Colo. Rev. Stat. § 15-14-707

Current through Chapter 123 of the 2024 Legislative Session
Section 15-14-707 - Meaning and effect of power of attorney

The meaning and effect of a power of attorney is determined by the law of the jurisdiction indicated in the power of attorney and, in the absence of an indication of jurisdiction, by the law of the jurisdiction in which the power of attorney was executed.

C.R.S. § 15-14-707

L. 2009: Entire part added, (HB 09-1198), ch. 106, p. 387, §1, effective April 9.

OFFICIAL COMMENT

This section recognizes that a foreign power of attorney, or one executed before the effective date of the Uniform Power of Attorney Act, may have been created under different default rules than those in this Act. Section 15-14-707 provides that the meaning and effect of a power of attorney is to be determined by the law under which it was created. For example, the law in another jurisdiction may provide for different default rules with respect to durability of a power of attorney (see Section 15-14-704 ), the authority of coagents (see Section 15-14-711 ) or the scope of specific authority such as the authority to make gifts (see Section 15-14-740 ). Section 15-14-707 clarifies that the principal's intended grant of authority will be neither enlarged nor narrowed by virtue of the agent using the power in a different jurisdiction. For a discussion of the issues that can arise with inter-jurisdictional use of powers of attorney, see Linda S. Whitton, Crossing State Lines with Durable Powers, Prob. & Prop., Sept./Oct. 2003, at 28.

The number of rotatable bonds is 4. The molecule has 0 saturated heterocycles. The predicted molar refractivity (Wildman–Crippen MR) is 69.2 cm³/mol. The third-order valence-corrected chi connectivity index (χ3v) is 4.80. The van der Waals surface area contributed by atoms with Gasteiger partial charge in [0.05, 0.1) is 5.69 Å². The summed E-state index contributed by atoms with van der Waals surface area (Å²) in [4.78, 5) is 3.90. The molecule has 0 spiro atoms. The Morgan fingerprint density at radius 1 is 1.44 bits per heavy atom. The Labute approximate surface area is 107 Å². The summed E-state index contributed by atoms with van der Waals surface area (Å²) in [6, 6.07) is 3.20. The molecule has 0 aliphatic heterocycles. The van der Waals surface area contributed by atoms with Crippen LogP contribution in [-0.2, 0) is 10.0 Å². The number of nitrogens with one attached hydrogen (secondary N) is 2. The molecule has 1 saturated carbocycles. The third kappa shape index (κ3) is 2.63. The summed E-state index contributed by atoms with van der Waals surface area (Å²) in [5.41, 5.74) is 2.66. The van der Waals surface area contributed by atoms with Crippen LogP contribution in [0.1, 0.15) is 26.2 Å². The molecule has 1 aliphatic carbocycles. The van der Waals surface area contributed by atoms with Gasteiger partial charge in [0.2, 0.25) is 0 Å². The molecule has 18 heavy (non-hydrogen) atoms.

This section also establishes an objective means for determining what jurisdiction's law the principal intended to govern the meaning and effect of a power of attorney. The phrase, "the law of the jurisdiction indicated in the power of attorney," is intentionally broad, and includes any statement or reference in a power of attorney that indicates the principal's choice of law. Examples of an indication of jurisdiction include a reference to the name of the jurisdiction in the title or body of the power of attorney, citation to the jurisdiction's power of attorney statute, or an explicit statement that the power of attorney is created or executed under the laws of a particular jurisdiction. In the absence of an indication of jurisdiction in the power of attorney, Section 15-14-707 provides that the law of the jurisdiction in which the power of attorney was executed controls. The distinction between "the law of the jurisdiction indicated in the power of attorney" and "the law of the jurisdiction in which the power of attorney was executed" is an important one. The common practice of property ownership in more than one jurisdiction increases the likelihood that a principal may execute in one jurisdiction a power of attorney that was created and intended to be interpreted under the laws of another jurisdiction. A clear indication of the jurisdiction's law that is intended to govern the meaning and effect of a power of attorney is therefore advisable in all powers of attorney. See, e.g., Section 15-14-741 (providing for the name of the jurisdiction to appear in the title of the statutory form power of attorney).